The MarchAuthor: Telmo Branco
The March" is a conglomeration of bodies, of living testaments. "The March" is a funeral, a parade, a riot, and a depiction of the varied histories of LGBTQ+ individuals.
The colonization of gender is a process that happens inside and outside the queer body, inside and outside the territory of one's personality. It is a process that restricts individual and collective expressions that do not coincide with the heteronormative and hegemonic culture of the colonizers.
Upon the body, tensions accumulate. The policing of gender creates behavioural constraints that imprison the body in its ways of being in public, (failed) attempts to protect the queer body from violence and systemic isolation.
The body becomes a shield, a space meant to conceal and protect rather than experience, discover, and inhabit.
Within the body, layers of conflict, vigilance, fear, struggle, and trauma are cemented. Queer biographies are the perfect window into heteronormative societies built upon terror, oppression, and tyranny. Queer bodies expose heteronormative panic.
Queer bodies refuse and defy heteronormativity and for that reason are met with scarcity.
Education is colonized, wealth and resources are colonized, health and medicine are colonized, politics are colonized. Two options remain: to resist and fight, or to adapt and disappear.
Through the combination of dance, theatre, video, sound design, and activism, "The March" attempts to decolonize the queer body from its internalized scarcity. From its experienced isolation, stigmatization, violence, and shame. From its scarcity of (self)love and agency.
"The March" aims to acknowledge the plight that gender colonialism has on the autonomy and growth of queer bodies and individualities, as it dives into the colonial heritage that has been suffered, internalized, and many times recreated in our own community.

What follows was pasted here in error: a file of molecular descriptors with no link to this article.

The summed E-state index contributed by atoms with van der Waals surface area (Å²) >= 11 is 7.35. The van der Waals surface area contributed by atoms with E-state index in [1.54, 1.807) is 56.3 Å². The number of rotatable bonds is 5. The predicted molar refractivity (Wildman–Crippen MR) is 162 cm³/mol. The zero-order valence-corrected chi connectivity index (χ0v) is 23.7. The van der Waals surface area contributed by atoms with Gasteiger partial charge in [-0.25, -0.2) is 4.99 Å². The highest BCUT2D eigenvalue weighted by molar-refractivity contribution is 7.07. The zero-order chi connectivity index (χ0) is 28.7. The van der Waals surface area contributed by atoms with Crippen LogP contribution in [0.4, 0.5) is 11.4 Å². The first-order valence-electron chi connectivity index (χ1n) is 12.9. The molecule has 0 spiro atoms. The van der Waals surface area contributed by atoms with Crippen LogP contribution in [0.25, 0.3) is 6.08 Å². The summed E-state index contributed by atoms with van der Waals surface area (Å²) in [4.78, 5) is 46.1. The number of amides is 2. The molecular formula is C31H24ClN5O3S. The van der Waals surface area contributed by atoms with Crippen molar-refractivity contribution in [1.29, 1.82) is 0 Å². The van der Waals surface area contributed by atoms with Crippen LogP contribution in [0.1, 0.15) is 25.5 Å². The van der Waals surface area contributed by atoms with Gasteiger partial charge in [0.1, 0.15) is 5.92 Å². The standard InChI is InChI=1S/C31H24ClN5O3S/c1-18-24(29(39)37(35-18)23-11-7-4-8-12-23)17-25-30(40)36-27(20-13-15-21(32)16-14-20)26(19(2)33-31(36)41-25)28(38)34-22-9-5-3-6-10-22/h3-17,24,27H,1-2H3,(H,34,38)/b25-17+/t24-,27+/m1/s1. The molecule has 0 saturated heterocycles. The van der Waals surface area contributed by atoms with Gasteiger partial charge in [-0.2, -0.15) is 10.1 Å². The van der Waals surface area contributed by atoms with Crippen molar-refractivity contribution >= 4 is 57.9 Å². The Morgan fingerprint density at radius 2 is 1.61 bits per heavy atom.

What is identity? Who defines identity?
What is privilege? What is normativity? What is marginalization?
What are the long term psychological effects of systemic queerphobia?
How does systemic marginalization affect one's sense of identity?
What does it mean to constantly occupy spaces that represent the colonial violence and erasure of QT bodies?
Is it enough to just occupy oppressive spaces with the very people that these spaces tried to erase?
Where do QT people find hope, validation and closure? Is there space for celebration in the face of ongoing marginalization? Are mourning and celebration, joy and protesting, interlinked in the life experiences of QT individuals?
Presentation at the Humboldt Forum, Berlin:(interview given to DER SPIEGEL)
"As LGBTIQ+ people, of one thing we are certain: A building like the Humboldt Forum was not built for us, neither the new construction, nor the old city palace. Queer and trans individuals (QT) were and are excluded from buildings that reflect the colonialist and patriarchal tradition. We do not feel safe and wanted there! This reality is also reflected in the fact that the vast majority of visitors inside the Humboldt Forum are cis white, middle class, and heterosexual. I would like to know how many queer, non-binary, and trans individuals work at the Humboldt Forum? I haven't met any yet.
When we perform our project, "The March", in the presence of those who work for the Humboldt Forum, we perform it as a protest, a parade, and a funeral. We take the space and the building for ourselves, we celebrate our identity, and symbolically bury the patriarchy with its rigid and oppressive traditions. We lament the suffering that colonialism has inflicted on QTBIPOC bodies and ancestors, and the doctrine of gender that has been fatally imposed on white QT.
We are a white and BIPOC QT artists: Adrian Marie Blount is BIPOC trans and non-binary artists. I am a white non-binary artist. We work with 9 other QT individuals who want to engage with us in this happening. It's a six-week process with partial public rehearsals, and "The March" will be presented on March 26.
Certainly, there is always danger of tokenism when involved in a project at such an institution as the Humboldt Forum. However, I also think: why shouldn't we use the resources when they are offered to us? This is even more valid considering that these resources are hardly available to queer and trans people. The location of the Humboldt Forum also symbolizes centuries of oppression and erasure of queer and trans experiences. An institution like the Humboldt Forum, operating from a position of white supremacy while embracing terms like "decolonization," must take seriously the responsibility that comes from its history all the more, as its wealth and privilege came from the marginalization of BIPOC, QTBIPOC, and white QT. We will use these resources as an act of decolonization to create safe spaces for QT individuals, foregrounding the history of QT BIPOCs." (Telmo Branco)